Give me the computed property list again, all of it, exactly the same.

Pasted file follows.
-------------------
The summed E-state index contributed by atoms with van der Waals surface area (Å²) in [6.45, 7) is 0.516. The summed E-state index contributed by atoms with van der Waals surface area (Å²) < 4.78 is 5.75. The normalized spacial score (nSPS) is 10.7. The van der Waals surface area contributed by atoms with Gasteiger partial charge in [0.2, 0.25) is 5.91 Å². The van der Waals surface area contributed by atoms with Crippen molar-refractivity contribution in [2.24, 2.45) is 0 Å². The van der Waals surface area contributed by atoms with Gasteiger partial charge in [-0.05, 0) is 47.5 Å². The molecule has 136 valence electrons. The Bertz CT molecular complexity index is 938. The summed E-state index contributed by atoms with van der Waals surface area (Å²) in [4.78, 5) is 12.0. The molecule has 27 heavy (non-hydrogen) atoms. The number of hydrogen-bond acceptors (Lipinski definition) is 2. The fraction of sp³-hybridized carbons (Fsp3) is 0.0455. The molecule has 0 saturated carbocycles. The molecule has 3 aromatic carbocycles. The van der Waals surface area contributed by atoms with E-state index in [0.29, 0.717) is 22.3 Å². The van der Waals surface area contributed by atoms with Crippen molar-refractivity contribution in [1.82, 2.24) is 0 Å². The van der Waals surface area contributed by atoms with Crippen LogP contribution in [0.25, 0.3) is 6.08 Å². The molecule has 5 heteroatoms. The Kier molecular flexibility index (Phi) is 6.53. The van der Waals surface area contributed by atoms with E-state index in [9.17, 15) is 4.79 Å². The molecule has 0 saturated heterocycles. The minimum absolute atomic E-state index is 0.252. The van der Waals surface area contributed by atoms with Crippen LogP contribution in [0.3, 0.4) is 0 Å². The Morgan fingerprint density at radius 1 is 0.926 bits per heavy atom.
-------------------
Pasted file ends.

The summed E-state index contributed by atoms with van der Waals surface area (Å²) in [6.45, 7) is 0.516. The summed E-state index contributed by atoms with van der Waals surface area (Å²) < 4.78 is 5.75. The normalized spacial score (nSPS) is 10.7. The van der Waals surface area contributed by atoms with Gasteiger partial charge in [0.2, 0.25) is 5.91 Å². The van der Waals surface area contributed by atoms with Crippen molar-refractivity contribution in [2.24, 2.45) is 0 Å². The van der Waals surface area contributed by atoms with Gasteiger partial charge in [-0.05, 0) is 47.5 Å². The molecule has 136 valence electrons. The Bertz CT molecular complexity index is 938. The summed E-state index contributed by atoms with van der Waals surface area (Å²) in [4.78, 5) is 12.0. The molecule has 27 heavy (non-hydrogen) atoms. The number of hydrogen-bond acceptors (Lipinski definition) is 2. The fraction of sp³-hybridized carbons (Fsp3) is 0.0455. The molecule has 0 saturated carbocycles. The molecule has 3 aromatic carbocycles. The van der Waals surface area contributed by atoms with E-state index in [0.29, 0.717) is 22.3 Å². The van der Waals surface area contributed by atoms with Crippen molar-refractivity contribution in [1.82, 2.24) is 0 Å². The van der Waals surface area contributed by atoms with Crippen LogP contribution in [0.25, 0.3) is 6.08 Å². The molecule has 5 heteroatoms. The Kier molecular flexibility index (Phi) is 6.53. The van der Waals surface area contributed by atoms with E-state index in [9.17, 15) is 4.79 Å². The molecule has 0 saturated heterocycles. The minimum absolute atomic E-state index is 0.252. The van der Waals surface area contributed by atoms with Crippen LogP contribution in [0.3, 0.4) is 0 Å². The Morgan fingerprint density at radius 1 is 0.926 bits per heavy atom.